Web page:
European Commission President José Manuel Barroso pledged yesterday (14 December) he would "insist" on tabling plans to introduce EU project bonds to fund infrastructure in Europe, as an alternative to the controversial idea of eurobonds.
Speaking at a European Parliament plenary session in Strasbourg, Barroso supported the idea of "project bonds" as a new source of finance for major EU investments, dismissing an alternative plan for eurobonds, recently relaunched by a joint initiative from Eurogroup President Jean-Claude Juncker and Italian Finance Minister Giulio Tremonti.
Barroso told MEPs that the idea of eurobonds was "interesting", but also repeatedly underlined that "at the moment there is no chance to have an agreement" on this issue, which is likely to "divide" the EU if it were pursued further by its supporters.
Indeed, Germany and France reiterated their stance against eurobonds in their last bilateral summit on 10 December in Freiburg, ahead of the European Council on 16/17 December.
Are project bonds the way forward?
Member states would need eurobonds to collect money on the markets. This would allow them to finance major infrastructure projects aimed at modernising Europe, while creating new jobs and boosting economic growth.
EU project bonds could reach the same objective of funding key projects, but in a different way, which is likely to have no immediate impact on national budgets.
Major infrastructure projects, such as railways or pipelines, need a complex mix of capital to get off the ground. The promoters of a project usually invest their own money, use bank loans and issue bonds to raise sufficient financial resources.
In a period of risk adversity and low financial activity, fewer investors are keen to buy bonds issued to finance major infrastructure projects, like the Trans-European Networks.
To address the lack of risk-takers, the European Investment Bank (EIB), the financial arm of the European Union, could replace private investors and buy bonds itself. This is indeed what Barroso refers to as project bonds.
The EIB could even "provide higher-risk subordinated debt finance," said EIB President Philippe Maystadt.
By doing so, the EIB would buy the riskiest bonds: those with the highest possibility of not being reimbursed if the project fails.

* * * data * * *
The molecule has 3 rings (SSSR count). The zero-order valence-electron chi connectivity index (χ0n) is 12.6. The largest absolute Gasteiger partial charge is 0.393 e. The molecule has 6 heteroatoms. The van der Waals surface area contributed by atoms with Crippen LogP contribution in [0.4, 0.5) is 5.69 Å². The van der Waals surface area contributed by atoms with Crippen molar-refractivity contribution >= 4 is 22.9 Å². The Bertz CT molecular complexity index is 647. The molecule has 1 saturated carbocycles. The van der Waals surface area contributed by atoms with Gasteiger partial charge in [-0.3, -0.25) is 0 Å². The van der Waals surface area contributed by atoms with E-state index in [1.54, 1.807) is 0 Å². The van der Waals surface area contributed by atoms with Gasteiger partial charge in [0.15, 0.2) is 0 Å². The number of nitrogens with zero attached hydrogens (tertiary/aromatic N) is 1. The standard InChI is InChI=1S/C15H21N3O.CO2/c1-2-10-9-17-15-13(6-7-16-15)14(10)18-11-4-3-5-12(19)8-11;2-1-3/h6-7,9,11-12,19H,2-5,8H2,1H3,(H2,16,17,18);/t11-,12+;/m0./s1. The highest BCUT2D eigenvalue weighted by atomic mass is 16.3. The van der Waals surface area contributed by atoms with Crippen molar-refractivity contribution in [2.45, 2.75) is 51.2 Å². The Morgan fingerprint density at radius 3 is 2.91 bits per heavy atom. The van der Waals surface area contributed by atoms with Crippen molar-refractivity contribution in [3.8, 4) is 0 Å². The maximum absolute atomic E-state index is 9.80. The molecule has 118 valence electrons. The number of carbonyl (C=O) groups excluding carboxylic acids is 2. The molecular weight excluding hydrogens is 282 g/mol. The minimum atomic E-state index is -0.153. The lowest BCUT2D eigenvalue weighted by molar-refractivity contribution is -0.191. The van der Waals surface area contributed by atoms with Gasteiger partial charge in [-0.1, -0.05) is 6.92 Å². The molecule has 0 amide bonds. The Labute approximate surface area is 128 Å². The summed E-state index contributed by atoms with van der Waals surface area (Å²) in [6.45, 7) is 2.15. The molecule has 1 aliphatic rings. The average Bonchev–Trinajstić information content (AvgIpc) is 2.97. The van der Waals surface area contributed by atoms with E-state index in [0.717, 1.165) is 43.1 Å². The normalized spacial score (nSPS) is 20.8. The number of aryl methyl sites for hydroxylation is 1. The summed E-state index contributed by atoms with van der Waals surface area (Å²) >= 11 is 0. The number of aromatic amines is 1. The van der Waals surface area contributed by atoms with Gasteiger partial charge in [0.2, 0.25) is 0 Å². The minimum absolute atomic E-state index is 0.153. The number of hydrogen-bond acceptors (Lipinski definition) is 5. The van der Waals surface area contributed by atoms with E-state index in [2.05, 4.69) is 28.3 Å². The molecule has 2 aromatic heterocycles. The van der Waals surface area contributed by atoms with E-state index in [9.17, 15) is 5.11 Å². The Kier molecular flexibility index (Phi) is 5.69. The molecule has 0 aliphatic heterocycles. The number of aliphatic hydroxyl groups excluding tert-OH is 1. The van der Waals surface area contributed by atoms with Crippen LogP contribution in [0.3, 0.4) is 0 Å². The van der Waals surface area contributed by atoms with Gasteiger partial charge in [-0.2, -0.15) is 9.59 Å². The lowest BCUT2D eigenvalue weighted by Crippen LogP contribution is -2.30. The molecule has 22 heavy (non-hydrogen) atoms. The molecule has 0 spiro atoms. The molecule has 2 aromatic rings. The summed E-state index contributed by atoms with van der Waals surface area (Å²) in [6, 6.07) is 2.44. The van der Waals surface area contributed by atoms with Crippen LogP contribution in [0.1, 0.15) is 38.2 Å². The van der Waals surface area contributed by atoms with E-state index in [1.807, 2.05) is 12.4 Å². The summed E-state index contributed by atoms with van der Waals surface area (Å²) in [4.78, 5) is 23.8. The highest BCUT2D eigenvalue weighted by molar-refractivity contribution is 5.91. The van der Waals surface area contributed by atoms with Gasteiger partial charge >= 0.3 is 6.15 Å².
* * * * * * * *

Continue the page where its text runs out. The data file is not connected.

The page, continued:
"The participation of the EIB in a given project would act as a guarantee for other private investors, ensuring the right level of liquidity for a long-term project," explained an EIB official. This would also reduce dependence on bank capital, which is much more difficult to obtain in this economic phase.
The EIB is already buying project bonds in small amounts, as described yesterday by one of its vice- presidents, Dario Scannapieco, in Italian newspaper 'Il Sole 24 Ore'.
Two photovoltaic projects in Italy have been financed through EU project bonds, underlined Scannapieco.
The idea flagged by Barroso, however, implies large-scale use of project bonds. "The EIB would not need an increase of its capital in the short-term to buy project bonds, but clearly if applied at a larger scale, extra capital might be necessary," said an EIB official. The EIB is funded by member states.
Barroso referred to project bonds as early as his State of the Union speech in September. "I will propose the establishment of EU project bonds, together with the European Investment Bank," he said back then.
In his speech yesterday he reiterated his commitment but warned that "a few states have already shown criticism". The European Council scheduled for this week might be an occasion to informally address the issue, which is not included at the moment in the light agenda of the summit.
The European Parliament instead showed support for project bonds. Gianni Pittella, the first vice-president of the assembly and a member of the Socialists & Democrats group, the opposite political camp to Barroso's European People's Party, said the plan would be "a valuable option to bring fresh money to key EU projects, which otherwise risk drying out of funds".